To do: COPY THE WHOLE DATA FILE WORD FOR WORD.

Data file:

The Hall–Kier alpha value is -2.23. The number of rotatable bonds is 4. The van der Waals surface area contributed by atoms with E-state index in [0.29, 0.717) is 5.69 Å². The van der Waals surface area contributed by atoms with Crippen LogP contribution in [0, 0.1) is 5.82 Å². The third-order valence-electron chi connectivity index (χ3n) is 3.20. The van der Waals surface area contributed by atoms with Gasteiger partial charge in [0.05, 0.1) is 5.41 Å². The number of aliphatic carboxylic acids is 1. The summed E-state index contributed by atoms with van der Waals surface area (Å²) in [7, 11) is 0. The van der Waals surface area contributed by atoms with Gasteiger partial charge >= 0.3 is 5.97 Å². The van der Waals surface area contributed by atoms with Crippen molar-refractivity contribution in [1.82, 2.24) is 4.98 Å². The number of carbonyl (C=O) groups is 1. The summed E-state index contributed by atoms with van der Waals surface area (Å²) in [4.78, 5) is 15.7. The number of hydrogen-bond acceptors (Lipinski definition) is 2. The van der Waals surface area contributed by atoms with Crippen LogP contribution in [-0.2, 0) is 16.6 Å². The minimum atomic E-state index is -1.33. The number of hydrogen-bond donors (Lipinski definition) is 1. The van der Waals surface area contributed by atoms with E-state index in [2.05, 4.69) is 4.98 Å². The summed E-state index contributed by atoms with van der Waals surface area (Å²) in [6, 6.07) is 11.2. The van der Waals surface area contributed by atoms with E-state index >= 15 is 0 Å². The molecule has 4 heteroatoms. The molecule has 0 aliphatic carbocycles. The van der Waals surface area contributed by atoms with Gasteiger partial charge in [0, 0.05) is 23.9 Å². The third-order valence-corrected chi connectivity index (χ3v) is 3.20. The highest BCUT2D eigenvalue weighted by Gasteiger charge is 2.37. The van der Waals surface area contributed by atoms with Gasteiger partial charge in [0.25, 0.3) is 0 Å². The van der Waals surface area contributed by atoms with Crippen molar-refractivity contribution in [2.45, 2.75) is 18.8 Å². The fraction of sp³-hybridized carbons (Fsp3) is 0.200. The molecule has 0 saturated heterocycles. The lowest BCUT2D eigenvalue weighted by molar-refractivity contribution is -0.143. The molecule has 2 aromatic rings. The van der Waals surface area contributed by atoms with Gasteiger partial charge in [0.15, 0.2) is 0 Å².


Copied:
The Hall–Kier alpha value is -2.23. The number of rotatable bonds is 4. The van der Waals surface area contributed by atoms with E-state index in [0.29, 0.717) is 5.69 Å². The van der Waals surface area contributed by atoms with Crippen LogP contribution in [0, 0.1) is 5.82 Å². The third-order valence-electron chi connectivity index (χ3n) is 3.20. The van der Waals surface area contributed by atoms with Gasteiger partial charge in [0.05, 0.1) is 5.41 Å². The number of aliphatic carboxylic acids is 1. The summed E-state index contributed by atoms with van der Waals surface area (Å²) in [7, 11) is 0. The van der Waals surface area contributed by atoms with Gasteiger partial charge >= 0.3 is 5.97 Å². The van der Waals surface area contributed by atoms with Crippen molar-refractivity contribution in [1.82, 2.24) is 4.98 Å². The number of carbonyl (C=O) groups is 1. The summed E-state index contributed by atoms with van der Waals surface area (Å²) in [4.78, 5) is 15.7. The number of hydrogen-bond acceptors (Lipinski definition) is 2. The van der Waals surface area contributed by atoms with Crippen LogP contribution in [-0.2, 0) is 16.6 Å². The minimum atomic E-state index is -1.33. The number of hydrogen-bond donors (Lipinski definition) is 1. The van der Waals surface area contributed by atoms with E-state index in [2.05, 4.69) is 4.98 Å². The summed E-state index contributed by atoms with van der Waals surface area (Å²) in [6, 6.07) is 11.2. The van der Waals surface area contributed by atoms with E-state index >= 15 is 0 Å². The molecule has 4 heteroatoms. The molecule has 0 aliphatic carbocycles. The van der Waals surface area contributed by atoms with Gasteiger partial charge in [0, 0.05) is 23.9 Å². The third-order valence-corrected chi connectivity index (χ3v) is 3.20. The highest BCUT2D eigenvalue weighted by Gasteiger charge is 2.37. The van der Waals surface area contributed by atoms with Gasteiger partial charge in [0.25, 0.3) is 0 Å². The van der Waals surface area contributed by atoms with Crippen molar-refractivity contribution in [2.45, 2.75) is 18.8 Å². The fraction of sp³-hybridized carbons (Fsp3) is 0.200. The molecule has 0 saturated heterocycles. The lowest BCUT2D eigenvalue weighted by molar-refractivity contribution is -0.143. The molecule has 2 aromatic rings. The van der Waals surface area contributed by atoms with Gasteiger partial charge in [0.15, 0.2) is 0 Å².